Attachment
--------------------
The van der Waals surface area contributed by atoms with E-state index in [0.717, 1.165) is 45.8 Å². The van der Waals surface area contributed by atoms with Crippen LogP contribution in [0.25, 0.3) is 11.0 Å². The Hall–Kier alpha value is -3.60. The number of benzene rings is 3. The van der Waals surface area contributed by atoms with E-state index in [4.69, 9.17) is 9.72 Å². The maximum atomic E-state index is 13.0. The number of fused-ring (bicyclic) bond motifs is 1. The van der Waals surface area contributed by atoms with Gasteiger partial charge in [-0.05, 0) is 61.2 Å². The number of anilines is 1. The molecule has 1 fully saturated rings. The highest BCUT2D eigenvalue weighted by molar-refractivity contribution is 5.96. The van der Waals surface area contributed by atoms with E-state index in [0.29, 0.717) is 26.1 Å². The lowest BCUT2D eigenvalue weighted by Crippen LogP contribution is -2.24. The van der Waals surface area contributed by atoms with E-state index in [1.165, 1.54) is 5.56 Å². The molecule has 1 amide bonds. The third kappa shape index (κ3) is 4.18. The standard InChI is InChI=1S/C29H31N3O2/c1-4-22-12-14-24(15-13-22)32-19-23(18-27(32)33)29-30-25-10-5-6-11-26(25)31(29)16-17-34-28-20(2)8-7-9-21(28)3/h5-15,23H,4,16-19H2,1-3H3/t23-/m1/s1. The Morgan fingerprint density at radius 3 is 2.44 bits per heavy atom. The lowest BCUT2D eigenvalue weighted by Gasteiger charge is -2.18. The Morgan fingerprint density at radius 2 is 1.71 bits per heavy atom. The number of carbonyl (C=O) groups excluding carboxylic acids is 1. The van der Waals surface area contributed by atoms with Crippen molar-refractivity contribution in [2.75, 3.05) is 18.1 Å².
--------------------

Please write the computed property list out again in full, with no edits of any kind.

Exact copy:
The van der Waals surface area contributed by atoms with E-state index in [0.717, 1.165) is 45.8 Å². The van der Waals surface area contributed by atoms with Crippen LogP contribution in [0.25, 0.3) is 11.0 Å². The Hall–Kier alpha value is -3.60. The number of benzene rings is 3. The van der Waals surface area contributed by atoms with E-state index in [4.69, 9.17) is 9.72 Å². The maximum atomic E-state index is 13.0. The number of fused-ring (bicyclic) bond motifs is 1. The van der Waals surface area contributed by atoms with Gasteiger partial charge in [-0.05, 0) is 61.2 Å². The number of anilines is 1. The molecule has 1 fully saturated rings. The highest BCUT2D eigenvalue weighted by molar-refractivity contribution is 5.96. The van der Waals surface area contributed by atoms with E-state index in [0.29, 0.717) is 26.1 Å². The lowest BCUT2D eigenvalue weighted by Crippen LogP contribution is -2.24. The van der Waals surface area contributed by atoms with E-state index in [1.165, 1.54) is 5.56 Å². The molecule has 1 amide bonds. The third kappa shape index (κ3) is 4.18. The standard InChI is InChI=1S/C29H31N3O2/c1-4-22-12-14-24(15-13-22)32-19-23(18-27(32)33)29-30-25-10-5-6-11-26(25)31(29)16-17-34-28-20(2)8-7-9-21(28)3/h5-15,23H,4,16-19H2,1-3H3/t23-/m1/s1. The Morgan fingerprint density at radius 3 is 2.44 bits per heavy atom. The lowest BCUT2D eigenvalue weighted by Gasteiger charge is -2.18. The Morgan fingerprint density at radius 2 is 1.71 bits per heavy atom. The number of carbonyl (C=O) groups excluding carboxylic acids is 1. The van der Waals surface area contributed by atoms with Crippen molar-refractivity contribution in [2.75, 3.05) is 18.1 Å².